Lesson plan

Author’s Purpose in Fiction Texts

Introduce the concept of author’s purpose in fiction texts with this fun reading lesson! Students will discuss three examples of fictional texts to determine the purpose of each.
Need extra help for EL students? Try the The Purpose of Fiction Texts pre-lesson.
EL Adjustments
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Need extra help for EL students? Try the The Purpose of Fiction Texts pre-lesson.

Students will be able to determine author’s meaning in fiction texts.

The adjustment to the whole group lesson is a modification to differentiate for children who are English learners.
EL adjustments
(5 minutes)
  • Ask students, “Why would an author write a fiction text?" Ask students to turn and give a reason to their partner.
  • Ask students to share out their reasons. Then, explain that authors generally have purposes for writing that fit into three main categories: to inform, to persuade, and to entertain.
  • Define the terms on the chart paper for future reference.
  • Explain that sometimes an author may have more than one purpose in mind, such as in a historical fiction book (e.g. an American Girl book), that seeks to entertain while informing kids about a real time in history. Likewise, a fiction text that teaches a lesson may tell an entertaining story while trying to persuade the reader to do something or act a certain way.
(15 minutes)
  • Read aloud a historical fiction book, such as Henry’s Freedom Box by Ellen Levine and Kadir Nelson.
  • Ask students, "What do you think the author’s purpose was for this book?"
  • Ask student volunteers to share their ideas.
  • Explain that this story can both inform and entertain.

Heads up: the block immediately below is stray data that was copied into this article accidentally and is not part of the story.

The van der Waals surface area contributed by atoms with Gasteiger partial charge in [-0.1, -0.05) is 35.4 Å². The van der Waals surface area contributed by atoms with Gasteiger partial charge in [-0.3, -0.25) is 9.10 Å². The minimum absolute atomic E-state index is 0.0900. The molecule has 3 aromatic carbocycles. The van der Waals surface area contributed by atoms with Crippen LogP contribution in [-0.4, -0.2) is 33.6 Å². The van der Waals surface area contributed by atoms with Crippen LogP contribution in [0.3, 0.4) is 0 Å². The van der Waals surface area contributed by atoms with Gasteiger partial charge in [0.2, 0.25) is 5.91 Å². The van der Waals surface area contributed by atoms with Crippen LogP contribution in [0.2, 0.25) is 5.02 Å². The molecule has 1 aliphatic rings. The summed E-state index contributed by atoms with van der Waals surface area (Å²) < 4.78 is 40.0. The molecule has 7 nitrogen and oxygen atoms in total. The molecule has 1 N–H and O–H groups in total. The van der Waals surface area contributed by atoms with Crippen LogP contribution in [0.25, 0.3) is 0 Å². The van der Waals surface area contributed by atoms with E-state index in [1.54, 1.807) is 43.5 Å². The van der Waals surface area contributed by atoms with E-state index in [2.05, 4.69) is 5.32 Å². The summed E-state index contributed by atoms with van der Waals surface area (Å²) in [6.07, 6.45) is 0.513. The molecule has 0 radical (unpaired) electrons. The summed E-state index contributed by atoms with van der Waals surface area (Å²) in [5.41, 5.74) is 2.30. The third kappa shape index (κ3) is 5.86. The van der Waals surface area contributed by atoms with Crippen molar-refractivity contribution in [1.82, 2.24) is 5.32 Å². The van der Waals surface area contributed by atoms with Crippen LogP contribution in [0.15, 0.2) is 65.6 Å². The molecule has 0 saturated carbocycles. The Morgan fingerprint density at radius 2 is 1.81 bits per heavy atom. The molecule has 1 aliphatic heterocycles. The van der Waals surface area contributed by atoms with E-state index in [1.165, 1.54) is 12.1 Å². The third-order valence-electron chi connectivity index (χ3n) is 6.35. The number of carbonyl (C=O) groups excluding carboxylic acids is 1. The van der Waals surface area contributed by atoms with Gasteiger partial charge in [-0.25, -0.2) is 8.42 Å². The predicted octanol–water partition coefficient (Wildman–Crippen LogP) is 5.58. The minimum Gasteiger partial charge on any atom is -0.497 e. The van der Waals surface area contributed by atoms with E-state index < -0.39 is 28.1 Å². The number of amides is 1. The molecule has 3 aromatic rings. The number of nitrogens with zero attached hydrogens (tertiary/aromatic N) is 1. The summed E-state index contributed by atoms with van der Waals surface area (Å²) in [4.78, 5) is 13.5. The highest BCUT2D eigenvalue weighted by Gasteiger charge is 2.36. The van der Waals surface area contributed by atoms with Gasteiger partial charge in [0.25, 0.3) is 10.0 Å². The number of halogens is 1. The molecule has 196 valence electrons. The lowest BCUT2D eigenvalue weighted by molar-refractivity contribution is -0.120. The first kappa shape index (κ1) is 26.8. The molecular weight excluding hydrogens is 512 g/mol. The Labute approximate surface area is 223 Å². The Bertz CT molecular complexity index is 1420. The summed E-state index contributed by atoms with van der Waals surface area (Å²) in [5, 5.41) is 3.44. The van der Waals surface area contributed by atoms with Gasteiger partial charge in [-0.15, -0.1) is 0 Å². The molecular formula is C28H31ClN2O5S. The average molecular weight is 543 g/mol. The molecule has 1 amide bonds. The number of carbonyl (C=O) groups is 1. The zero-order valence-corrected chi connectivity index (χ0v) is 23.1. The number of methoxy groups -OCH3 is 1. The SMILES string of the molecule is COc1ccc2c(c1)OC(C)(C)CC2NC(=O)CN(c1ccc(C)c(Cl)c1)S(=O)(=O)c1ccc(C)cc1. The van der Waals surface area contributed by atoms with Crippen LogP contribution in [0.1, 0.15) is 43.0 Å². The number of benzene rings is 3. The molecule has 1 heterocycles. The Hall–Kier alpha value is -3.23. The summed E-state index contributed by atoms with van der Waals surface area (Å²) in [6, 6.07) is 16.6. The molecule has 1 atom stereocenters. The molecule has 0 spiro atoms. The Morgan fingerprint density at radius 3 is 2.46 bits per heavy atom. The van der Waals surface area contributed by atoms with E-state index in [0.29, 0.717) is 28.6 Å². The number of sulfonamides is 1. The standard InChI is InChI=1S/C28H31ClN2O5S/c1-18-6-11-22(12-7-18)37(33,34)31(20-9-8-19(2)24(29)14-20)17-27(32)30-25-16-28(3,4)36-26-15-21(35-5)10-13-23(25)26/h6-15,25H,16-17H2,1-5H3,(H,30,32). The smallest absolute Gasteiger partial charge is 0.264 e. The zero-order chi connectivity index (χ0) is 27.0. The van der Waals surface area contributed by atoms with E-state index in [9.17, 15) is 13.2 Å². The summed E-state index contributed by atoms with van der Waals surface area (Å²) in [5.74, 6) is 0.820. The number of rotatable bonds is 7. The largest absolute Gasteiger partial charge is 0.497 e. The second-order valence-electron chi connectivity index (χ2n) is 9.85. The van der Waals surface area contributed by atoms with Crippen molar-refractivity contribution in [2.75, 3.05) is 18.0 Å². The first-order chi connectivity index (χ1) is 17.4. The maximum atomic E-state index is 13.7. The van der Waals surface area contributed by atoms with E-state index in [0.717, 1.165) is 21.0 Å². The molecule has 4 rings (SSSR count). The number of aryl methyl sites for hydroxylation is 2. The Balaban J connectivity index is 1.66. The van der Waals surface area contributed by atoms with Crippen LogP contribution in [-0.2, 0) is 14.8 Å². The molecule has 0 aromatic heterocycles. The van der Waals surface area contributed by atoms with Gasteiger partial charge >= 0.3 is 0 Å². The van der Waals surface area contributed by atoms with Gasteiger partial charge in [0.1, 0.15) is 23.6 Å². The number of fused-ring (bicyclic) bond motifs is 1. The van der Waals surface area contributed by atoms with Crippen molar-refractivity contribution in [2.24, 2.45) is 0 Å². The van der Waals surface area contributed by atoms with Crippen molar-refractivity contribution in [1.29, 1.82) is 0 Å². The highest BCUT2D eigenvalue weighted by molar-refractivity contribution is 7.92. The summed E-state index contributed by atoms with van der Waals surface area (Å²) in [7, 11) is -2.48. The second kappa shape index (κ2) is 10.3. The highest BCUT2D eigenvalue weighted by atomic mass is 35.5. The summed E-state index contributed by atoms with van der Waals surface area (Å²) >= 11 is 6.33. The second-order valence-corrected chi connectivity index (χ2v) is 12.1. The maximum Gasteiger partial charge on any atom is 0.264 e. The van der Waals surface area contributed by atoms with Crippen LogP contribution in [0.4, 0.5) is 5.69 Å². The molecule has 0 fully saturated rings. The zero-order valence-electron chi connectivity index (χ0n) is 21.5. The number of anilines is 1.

(10 minutes)
  • Distribute and project the text from the Rumpelstiltskin worksheet. Ask students to think about which purpose may apply.
  • Read the story aloud with students.
  • Ask students to tell their partner what they think the purpose of the story is.
  • Ask for student volunteers to share their ideas about the purpose of the text. Explain that the purpose is to entertain the reader.
(10 minutes)
  • Distribute the Author’s Purpose: The Ant and the Grasshopper worksheet to students.
  • Instruct students to read the passage with their partners, alternating sentences.
  • Instruct students to begin answering the questions below the passage.
(2 minutes)
  • Circulate the room while students are working, answering questions and informally assessing students’ abilities.
  • Student fluency, comprehension, and writing abilities should be noted for future small group work with you.
(3 minutes)
  • Call students back together.
  • Ask student volunteers to share the author’s purpose and their reasoning behind their choice.

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